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News Release 10-012 - Video

Semiconductors can be grown more smoothly by managing the random darting motions of atomic particles

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Using a solution of tiny plastic spheres 50 times smaller than a human hair, scientists at Cornell University discovered the thin, smooth crystalline sheets needed to make semiconductors can be grown more smoothly by managing the random darting motions of the atomic particles that affect how the crystals grow. Researchers reproduced the conditions that lead to crystallization on the atomic scale by using particles much bigger than atoms, but still small enough that they behave like atoms to watch how particles crystallize. Additionally, with special laser beams known as "optical tweezers," researchers placed an individual particle (atom) on top of a growing crystal island and determined how easy it was for the particle to hop off that island. They found the random darting motions of a particle are a key factor that determines how long it spends on the island. When particles can hop off islands more easily, smooth crystals can be grown. Here a colloidal crystal freezes onto a square lattice template. The video is sped up by a factor of about 20.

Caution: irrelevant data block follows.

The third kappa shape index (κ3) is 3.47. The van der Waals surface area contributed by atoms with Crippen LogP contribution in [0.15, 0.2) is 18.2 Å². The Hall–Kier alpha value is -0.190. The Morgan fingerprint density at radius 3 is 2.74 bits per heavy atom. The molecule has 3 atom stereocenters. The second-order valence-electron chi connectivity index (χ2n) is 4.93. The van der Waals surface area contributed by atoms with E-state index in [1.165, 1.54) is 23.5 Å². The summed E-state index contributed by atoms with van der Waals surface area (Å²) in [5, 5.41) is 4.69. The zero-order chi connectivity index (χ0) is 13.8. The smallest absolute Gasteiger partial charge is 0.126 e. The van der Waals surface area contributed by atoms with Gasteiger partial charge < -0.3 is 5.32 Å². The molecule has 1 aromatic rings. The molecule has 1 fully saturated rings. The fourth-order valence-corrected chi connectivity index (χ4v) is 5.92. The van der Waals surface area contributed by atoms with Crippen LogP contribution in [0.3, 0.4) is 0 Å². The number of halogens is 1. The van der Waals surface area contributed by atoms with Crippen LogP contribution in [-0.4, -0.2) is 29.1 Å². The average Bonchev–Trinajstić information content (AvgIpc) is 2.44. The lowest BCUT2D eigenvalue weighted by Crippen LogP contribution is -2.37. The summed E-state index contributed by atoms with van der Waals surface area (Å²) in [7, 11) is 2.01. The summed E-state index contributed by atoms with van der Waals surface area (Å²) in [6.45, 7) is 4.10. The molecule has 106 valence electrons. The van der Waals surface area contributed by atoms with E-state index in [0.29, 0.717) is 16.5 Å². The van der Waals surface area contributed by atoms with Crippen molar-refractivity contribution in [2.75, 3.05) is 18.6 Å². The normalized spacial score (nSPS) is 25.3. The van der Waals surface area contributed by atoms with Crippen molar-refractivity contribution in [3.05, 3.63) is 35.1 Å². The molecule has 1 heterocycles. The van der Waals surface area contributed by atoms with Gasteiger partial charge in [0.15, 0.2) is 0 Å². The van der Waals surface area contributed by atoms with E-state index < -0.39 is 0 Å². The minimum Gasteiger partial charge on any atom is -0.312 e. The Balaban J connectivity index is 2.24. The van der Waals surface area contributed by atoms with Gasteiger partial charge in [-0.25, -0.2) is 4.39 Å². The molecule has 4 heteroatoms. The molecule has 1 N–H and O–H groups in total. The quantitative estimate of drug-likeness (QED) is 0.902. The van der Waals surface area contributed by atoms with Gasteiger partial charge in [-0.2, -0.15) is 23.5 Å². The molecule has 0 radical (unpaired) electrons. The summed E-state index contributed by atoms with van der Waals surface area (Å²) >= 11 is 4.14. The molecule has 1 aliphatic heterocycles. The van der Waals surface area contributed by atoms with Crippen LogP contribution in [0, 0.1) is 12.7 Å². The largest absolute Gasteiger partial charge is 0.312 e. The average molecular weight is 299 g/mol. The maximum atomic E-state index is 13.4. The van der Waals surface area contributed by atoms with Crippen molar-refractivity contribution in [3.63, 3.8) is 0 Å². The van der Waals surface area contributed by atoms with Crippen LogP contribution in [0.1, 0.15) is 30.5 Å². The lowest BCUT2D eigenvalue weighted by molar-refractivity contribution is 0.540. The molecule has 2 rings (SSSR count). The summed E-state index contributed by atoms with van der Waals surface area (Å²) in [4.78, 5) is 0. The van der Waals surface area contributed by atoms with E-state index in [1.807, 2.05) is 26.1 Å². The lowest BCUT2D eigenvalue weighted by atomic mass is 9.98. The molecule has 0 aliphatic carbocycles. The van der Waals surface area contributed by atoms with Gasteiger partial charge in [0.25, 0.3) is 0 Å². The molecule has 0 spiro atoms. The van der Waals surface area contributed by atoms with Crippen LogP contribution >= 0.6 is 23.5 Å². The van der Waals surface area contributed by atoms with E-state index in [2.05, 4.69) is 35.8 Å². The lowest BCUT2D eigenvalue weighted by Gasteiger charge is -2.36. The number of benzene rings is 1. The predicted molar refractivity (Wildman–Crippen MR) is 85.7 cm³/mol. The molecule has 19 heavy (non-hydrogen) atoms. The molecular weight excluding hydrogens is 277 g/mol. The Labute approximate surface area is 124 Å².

Credit: John Savage, Rajesh Ganapathy, and Itai Cohen

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